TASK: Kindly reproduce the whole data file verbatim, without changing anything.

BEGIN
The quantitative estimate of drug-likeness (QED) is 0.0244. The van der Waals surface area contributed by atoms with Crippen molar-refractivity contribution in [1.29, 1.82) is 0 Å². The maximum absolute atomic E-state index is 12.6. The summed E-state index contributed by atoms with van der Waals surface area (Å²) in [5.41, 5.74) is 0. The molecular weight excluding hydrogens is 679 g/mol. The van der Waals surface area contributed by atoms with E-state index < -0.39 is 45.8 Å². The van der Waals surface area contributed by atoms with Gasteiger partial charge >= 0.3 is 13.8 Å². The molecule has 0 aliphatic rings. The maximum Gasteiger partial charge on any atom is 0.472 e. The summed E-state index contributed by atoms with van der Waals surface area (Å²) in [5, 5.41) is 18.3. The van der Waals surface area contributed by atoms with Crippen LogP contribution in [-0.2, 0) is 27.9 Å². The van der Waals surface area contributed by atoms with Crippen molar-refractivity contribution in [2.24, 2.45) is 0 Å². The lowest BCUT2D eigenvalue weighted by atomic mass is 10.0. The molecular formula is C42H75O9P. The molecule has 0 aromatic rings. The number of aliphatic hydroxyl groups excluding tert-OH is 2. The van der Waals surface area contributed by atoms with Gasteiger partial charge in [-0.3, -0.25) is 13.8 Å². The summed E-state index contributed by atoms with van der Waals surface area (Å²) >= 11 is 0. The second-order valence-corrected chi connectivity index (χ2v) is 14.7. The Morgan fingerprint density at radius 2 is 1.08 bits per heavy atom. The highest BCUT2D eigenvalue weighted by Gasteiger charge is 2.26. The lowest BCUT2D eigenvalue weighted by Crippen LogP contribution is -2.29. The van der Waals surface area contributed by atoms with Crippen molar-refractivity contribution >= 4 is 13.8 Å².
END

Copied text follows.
The quantitative estimate of drug-likeness (QED) is 0.0244. The van der Waals surface area contributed by atoms with Crippen molar-refractivity contribution in [1.29, 1.82) is 0 Å². The maximum absolute atomic E-state index is 12.6. The summed E-state index contributed by atoms with van der Waals surface area (Å²) in [5.41, 5.74) is 0. The molecular weight excluding hydrogens is 679 g/mol. The van der Waals surface area contributed by atoms with E-state index < -0.39 is 45.8 Å². The van der Waals surface area contributed by atoms with Gasteiger partial charge >= 0.3 is 13.8 Å². The molecule has 0 aliphatic rings. The maximum Gasteiger partial charge on any atom is 0.472 e. The summed E-state index contributed by atoms with van der Waals surface area (Å²) in [5, 5.41) is 18.3. The van der Waals surface area contributed by atoms with Crippen LogP contribution in [-0.2, 0) is 27.9 Å². The van der Waals surface area contributed by atoms with Crippen molar-refractivity contribution in [2.24, 2.45) is 0 Å². The lowest BCUT2D eigenvalue weighted by atomic mass is 10.0. The molecular formula is C42H75O9P. The molecule has 0 aromatic rings. The number of aliphatic hydroxyl groups excluding tert-OH is 2. The van der Waals surface area contributed by atoms with Gasteiger partial charge in [-0.3, -0.25) is 13.8 Å². The summed E-state index contributed by atoms with van der Waals surface area (Å²) >= 11 is 0. The second-order valence-corrected chi connectivity index (χ2v) is 14.7. The Morgan fingerprint density at radius 2 is 1.08 bits per heavy atom. The highest BCUT2D eigenvalue weighted by Gasteiger charge is 2.26. The lowest BCUT2D eigenvalue weighted by Crippen LogP contribution is -2.29. The van der Waals surface area contributed by atoms with Crippen molar-refractivity contribution >= 4 is 13.8 Å².